Garden, and REAL food Quest 2019

Discussion in 'Food Preparation, Camp Cooking and Recipes' started by barney, Feb 28, 2019.

  1. barney

    barney 12 pointer

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    Here's the little apple tree I grafted back at the beginning of the thread in April. It was a couple of weeks before it showed any life, then it took off like a rocket! I topped it back in July so it would start forming branches and it wasted no time.
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  2. Luther's Feist

    Luther's Feist 8 pointer

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    Barney you did a good deed and sure got repayed for it. I'm sure yall are glad it's coming to an end but I've sure enjoyed seeing the pics and reading this thread
     
  3. barney

    barney 12 pointer

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    Thanks, Jessie I appreciate that.
     
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  4. Feedman

    Feedman Cyber-Hunter

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    Good deeds are always rewarded
     
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  5. barney

    barney 12 pointer

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    I made another 12 gallons of juice Sunday. I didn't need it, but I hate to see good maters rot from the vine. This brings the total up to 40 gallons of whole maters and juice. I think I'm done with red ones this year, but I will probably can a few gallons of green mater slices for frying this winter.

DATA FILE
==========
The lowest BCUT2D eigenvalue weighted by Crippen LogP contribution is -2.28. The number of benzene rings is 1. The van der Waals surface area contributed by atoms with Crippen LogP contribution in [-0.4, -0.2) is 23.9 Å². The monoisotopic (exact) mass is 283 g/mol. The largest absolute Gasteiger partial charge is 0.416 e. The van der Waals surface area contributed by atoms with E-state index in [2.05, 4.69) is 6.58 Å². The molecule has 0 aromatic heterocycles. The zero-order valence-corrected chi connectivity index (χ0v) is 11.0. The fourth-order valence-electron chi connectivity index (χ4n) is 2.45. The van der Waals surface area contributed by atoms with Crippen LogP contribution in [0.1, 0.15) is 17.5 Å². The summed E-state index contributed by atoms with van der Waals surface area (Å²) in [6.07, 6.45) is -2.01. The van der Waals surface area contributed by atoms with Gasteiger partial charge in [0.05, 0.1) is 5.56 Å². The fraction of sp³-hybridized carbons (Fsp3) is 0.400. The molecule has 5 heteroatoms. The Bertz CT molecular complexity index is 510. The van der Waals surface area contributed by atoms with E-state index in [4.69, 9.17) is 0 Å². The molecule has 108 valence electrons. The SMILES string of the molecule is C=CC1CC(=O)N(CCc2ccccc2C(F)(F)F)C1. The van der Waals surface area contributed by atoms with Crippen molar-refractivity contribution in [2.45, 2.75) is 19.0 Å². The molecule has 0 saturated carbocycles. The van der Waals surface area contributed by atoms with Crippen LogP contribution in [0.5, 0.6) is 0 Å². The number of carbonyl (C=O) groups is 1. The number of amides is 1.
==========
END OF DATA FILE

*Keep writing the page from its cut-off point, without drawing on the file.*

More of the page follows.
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  6. Lot of work in 40 gallons of whole and juice man.
     
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  7. Dark Cloud

    Dark Cloud 12 pointer

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    That a be good when the garden is gone, looks good ,
     
  8. dirtstalker

    dirtstalker 10 pointer

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    Tell a little more about canning the green ones.
     
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  9. barney

    barney 12 pointer

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    One day I was talking to an older gentleman about fried green maters and how nice it would be to have them in the winter. He said you need to can them, and they are almost as good as fresh from the garden. I asked him how and he told me how he canned them.

    The old guy said to cold pack your wide mouth jars with thick slices, cover them with water and screw the lids on. He then put them in a pressure canner and brought the pressure up to 5 pounds of pressure, then turn the heat off and just let the jars completely cool in the canner. We tried them that year and they were great! I also learned to just can what you can use in about a year though, because the flavor washes out of the mater into the water the longer they set.

    Here's a batch I canned this afternoon. Because I used a couple of half gallon jars I used a boiling water bath to can them, and I processed the quarts for 30 minutes, and the big jars for about 45. Believe me, they are way better than they look after canning!